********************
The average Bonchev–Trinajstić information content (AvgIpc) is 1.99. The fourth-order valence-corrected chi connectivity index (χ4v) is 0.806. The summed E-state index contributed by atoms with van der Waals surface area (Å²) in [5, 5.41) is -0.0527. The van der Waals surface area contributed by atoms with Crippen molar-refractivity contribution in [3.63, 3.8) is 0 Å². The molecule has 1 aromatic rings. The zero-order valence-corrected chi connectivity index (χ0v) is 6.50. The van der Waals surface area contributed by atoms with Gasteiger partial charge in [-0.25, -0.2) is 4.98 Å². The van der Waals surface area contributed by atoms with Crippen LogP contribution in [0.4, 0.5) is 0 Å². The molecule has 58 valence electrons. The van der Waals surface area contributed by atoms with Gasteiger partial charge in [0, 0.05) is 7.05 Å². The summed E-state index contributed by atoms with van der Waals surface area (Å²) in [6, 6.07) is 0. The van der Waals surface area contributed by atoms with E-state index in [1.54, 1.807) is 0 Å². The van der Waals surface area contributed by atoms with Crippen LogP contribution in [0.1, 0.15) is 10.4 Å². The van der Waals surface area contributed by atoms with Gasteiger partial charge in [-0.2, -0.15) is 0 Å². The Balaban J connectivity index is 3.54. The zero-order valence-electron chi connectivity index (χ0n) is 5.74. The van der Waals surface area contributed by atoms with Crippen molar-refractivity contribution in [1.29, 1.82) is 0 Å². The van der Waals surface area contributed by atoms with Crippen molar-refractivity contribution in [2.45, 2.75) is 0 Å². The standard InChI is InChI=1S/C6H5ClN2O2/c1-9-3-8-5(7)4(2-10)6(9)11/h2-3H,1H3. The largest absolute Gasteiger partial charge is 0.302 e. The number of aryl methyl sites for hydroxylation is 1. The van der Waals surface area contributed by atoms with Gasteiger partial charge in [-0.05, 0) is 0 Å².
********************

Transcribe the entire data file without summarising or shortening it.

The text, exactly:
The average Bonchev–Trinajstić information content (AvgIpc) is 1.99. The fourth-order valence-corrected chi connectivity index (χ4v) is 0.806. The summed E-state index contributed by atoms with van der Waals surface area (Å²) in [5, 5.41) is -0.0527. The van der Waals surface area contributed by atoms with Crippen molar-refractivity contribution in [3.63, 3.8) is 0 Å². The molecule has 1 aromatic rings. The zero-order valence-corrected chi connectivity index (χ0v) is 6.50. The van der Waals surface area contributed by atoms with Gasteiger partial charge in [-0.25, -0.2) is 4.98 Å². The van der Waals surface area contributed by atoms with Crippen LogP contribution in [0.4, 0.5) is 0 Å². The molecule has 58 valence electrons. The van der Waals surface area contributed by atoms with Gasteiger partial charge in [0, 0.05) is 7.05 Å². The summed E-state index contributed by atoms with van der Waals surface area (Å²) in [6, 6.07) is 0. The van der Waals surface area contributed by atoms with E-state index in [1.54, 1.807) is 0 Å². The van der Waals surface area contributed by atoms with Crippen LogP contribution in [0.1, 0.15) is 10.4 Å². The van der Waals surface area contributed by atoms with Gasteiger partial charge in [-0.2, -0.15) is 0 Å². The Balaban J connectivity index is 3.54. The zero-order valence-electron chi connectivity index (χ0n) is 5.74. The van der Waals surface area contributed by atoms with Crippen molar-refractivity contribution in [1.29, 1.82) is 0 Å². The van der Waals surface area contributed by atoms with Crippen molar-refractivity contribution in [2.45, 2.75) is 0 Å². The standard InChI is InChI=1S/C6H5ClN2O2/c1-9-3-8-5(7)4(2-10)6(9)11/h2-3H,1H3. The largest absolute Gasteiger partial charge is 0.302 e. The number of aryl methyl sites for hydroxylation is 1. The van der Waals surface area contributed by atoms with Gasteiger partial charge in [-0.05, 0) is 0 Å².